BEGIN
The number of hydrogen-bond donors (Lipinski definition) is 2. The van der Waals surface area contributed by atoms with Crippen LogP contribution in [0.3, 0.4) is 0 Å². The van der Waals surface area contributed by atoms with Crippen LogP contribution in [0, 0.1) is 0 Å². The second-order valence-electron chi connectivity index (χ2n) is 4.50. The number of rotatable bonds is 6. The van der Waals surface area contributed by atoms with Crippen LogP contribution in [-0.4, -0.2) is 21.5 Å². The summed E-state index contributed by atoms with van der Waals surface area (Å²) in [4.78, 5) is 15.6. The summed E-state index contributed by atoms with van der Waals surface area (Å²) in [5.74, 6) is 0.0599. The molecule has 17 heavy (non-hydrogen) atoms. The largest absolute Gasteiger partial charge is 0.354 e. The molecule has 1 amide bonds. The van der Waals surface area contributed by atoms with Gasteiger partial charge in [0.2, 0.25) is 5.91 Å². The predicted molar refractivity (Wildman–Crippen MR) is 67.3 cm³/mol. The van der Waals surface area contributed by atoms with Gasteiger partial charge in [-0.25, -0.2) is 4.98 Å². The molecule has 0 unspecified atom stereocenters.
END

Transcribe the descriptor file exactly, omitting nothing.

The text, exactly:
The number of hydrogen-bond donors (Lipinski definition) is 2. The van der Waals surface area contributed by atoms with Crippen LogP contribution in [0.3, 0.4) is 0 Å². The van der Waals surface area contributed by atoms with Crippen LogP contribution in [0, 0.1) is 0 Å². The second-order valence-electron chi connectivity index (χ2n) is 4.50. The number of rotatable bonds is 6. The van der Waals surface area contributed by atoms with Crippen LogP contribution in [-0.4, -0.2) is 21.5 Å². The summed E-state index contributed by atoms with van der Waals surface area (Å²) in [4.78, 5) is 15.6. The summed E-state index contributed by atoms with van der Waals surface area (Å²) in [5.74, 6) is 0.0599. The molecule has 17 heavy (non-hydrogen) atoms. The largest absolute Gasteiger partial charge is 0.354 e. The molecule has 1 amide bonds. The van der Waals surface area contributed by atoms with Gasteiger partial charge in [0.2, 0.25) is 5.91 Å². The predicted molar refractivity (Wildman–Crippen MR) is 67.3 cm³/mol. The van der Waals surface area contributed by atoms with Gasteiger partial charge in [-0.25, -0.2) is 4.98 Å². The molecule has 0 unspecified atom stereocenters.